New Zealand director Andrew Adamson made his Stateside debut with the billion-grossing Shrek. Then, he followed up its sequel with Disney's blockbuster adaptation of C.S. Lewis's The Lion, the Witch and the Wardrobe (so he's doing fine on money, thanks). The next, darker film in the Narnia series, Prince Caspian, hits theaters this Friday. Adamson spoke to Vulture about the making of the film, what he learned from animation, and why he could really use a vacation.
Why is this film so much darker than its predecessor?
It was kind of inherent to the material. Sometimes fans ask about the first movie, "Did Disney make you make the film so bright?" And I'm like, "No. It's a movie about spring. You know, you're coming out of winter into spring so it's this rebirth…" To me, the interest was having a battle take place on a beautiful day. I'd actually gone to the battlefield and had them plant flowers with the intention that, as the battle rages, they'd be kicking up petals. Turns out the flowers died before we got there. [Laughs.]
The attention to detail on this one is impressive.
I tend to be quite anal. But we also all learned from making the first film. For instance, halfway through, I thought, Well, did the kids stop at the dry cleaners? They've just been tramping through the snow and the costumes aren't dirty. So this time we were very conscientious that every day a little more dirt would go on the costumes, a few more tears, a bit of twig in the hair. It all adds up to a believability and a texture.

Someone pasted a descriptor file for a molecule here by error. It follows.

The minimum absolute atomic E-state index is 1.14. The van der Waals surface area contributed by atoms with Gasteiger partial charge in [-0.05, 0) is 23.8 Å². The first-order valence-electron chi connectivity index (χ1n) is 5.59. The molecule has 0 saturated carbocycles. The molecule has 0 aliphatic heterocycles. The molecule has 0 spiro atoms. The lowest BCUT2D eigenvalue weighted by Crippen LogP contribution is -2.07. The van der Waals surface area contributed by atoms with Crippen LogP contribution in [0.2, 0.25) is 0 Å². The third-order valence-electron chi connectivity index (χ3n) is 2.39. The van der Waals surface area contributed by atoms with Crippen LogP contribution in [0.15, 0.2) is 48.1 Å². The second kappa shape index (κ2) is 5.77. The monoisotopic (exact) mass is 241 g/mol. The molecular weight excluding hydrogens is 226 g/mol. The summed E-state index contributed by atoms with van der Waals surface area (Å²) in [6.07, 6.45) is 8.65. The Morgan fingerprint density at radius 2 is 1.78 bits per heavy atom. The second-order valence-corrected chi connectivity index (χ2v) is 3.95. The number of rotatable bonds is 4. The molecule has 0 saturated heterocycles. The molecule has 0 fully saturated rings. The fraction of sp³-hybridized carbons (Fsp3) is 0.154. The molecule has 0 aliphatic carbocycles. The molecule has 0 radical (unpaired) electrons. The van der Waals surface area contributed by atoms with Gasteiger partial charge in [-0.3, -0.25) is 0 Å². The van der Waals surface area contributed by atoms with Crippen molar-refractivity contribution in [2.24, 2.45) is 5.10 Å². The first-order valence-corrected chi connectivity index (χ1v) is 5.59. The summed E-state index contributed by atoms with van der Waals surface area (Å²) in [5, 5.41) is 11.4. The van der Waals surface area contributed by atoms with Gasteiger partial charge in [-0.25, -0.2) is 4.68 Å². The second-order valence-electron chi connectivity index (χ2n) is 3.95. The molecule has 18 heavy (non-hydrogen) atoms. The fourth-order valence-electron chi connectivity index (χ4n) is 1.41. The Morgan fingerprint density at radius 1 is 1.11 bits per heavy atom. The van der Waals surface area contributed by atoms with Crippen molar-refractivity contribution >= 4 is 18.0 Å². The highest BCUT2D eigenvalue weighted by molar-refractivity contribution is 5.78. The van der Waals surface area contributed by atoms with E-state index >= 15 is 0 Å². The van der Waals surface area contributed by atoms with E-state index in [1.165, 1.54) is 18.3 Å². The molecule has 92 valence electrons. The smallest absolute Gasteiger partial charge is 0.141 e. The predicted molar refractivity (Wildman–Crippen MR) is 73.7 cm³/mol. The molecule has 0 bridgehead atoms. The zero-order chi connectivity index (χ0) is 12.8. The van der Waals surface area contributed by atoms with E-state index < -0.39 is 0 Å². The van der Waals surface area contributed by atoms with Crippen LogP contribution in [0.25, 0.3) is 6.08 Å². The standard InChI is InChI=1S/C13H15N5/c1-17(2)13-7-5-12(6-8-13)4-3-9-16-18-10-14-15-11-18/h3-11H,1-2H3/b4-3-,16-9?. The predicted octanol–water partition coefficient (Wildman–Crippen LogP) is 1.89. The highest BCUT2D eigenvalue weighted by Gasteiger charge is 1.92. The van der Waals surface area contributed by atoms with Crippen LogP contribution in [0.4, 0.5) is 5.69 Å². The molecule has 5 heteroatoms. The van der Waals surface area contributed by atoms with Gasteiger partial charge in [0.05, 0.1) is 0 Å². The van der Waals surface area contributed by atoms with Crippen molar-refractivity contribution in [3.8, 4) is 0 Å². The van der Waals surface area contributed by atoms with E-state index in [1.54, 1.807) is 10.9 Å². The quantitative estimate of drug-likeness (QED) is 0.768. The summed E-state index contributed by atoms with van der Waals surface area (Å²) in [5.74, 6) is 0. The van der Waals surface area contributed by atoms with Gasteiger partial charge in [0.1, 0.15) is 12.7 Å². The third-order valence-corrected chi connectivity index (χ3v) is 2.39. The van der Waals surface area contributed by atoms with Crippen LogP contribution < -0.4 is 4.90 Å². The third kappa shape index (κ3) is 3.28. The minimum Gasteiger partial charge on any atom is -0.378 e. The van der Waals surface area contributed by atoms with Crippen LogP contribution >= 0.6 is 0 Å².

Why aren't you doing the next film in the series?
I'm tired. Largely, I've been overlapping films since the first Shrek. I've been telling my wife I've been going to take a year off since then. But largely, I want to get back to that feeling of the day I first left high school and realized I didn't have any homework, and I just had a clear head. See what comes forth.
Did you learn anything making Shrek that you used in this movie?
In animation, you get nothing for free, so you tend to think about the background a lot more. In this film, one of my favorite bits of animation is what happens with the mouse behind Reepicheep (Eddie Izzard) in the scene where he's talking about losing his tail. The mice are talking about chopping their tails off (in solidarity). And there's one mouse who's reluctant. He give a fearful look as if to say, "Do I really have to do this?"
There was a gorgeous, primordial lake with waterfalls in one scene. Was that real or CGI?
That's real. It's near the town of Haast in New Zealand. We’d been checking out another spot that we didn’t think would work, when our bus driver, who was a fly fisherman, told us there was a place just twenty minutes upstream that you could only get to by boat. That's where we ended up shooting. The water's about 40 feet deep, and you can see the trout swimming in the water. And it's that blue color. It's not enhanced. That was my favorite day of shooting. We had to fly in by helicopter or go in by jet boat. I was operating one of the motors in our raft with my right hand and the radio control with the kids' boat to help them steer. And I was directing. It was like I was a student again, student filmmaking with just twenty of us making a film. —Harold Goldberg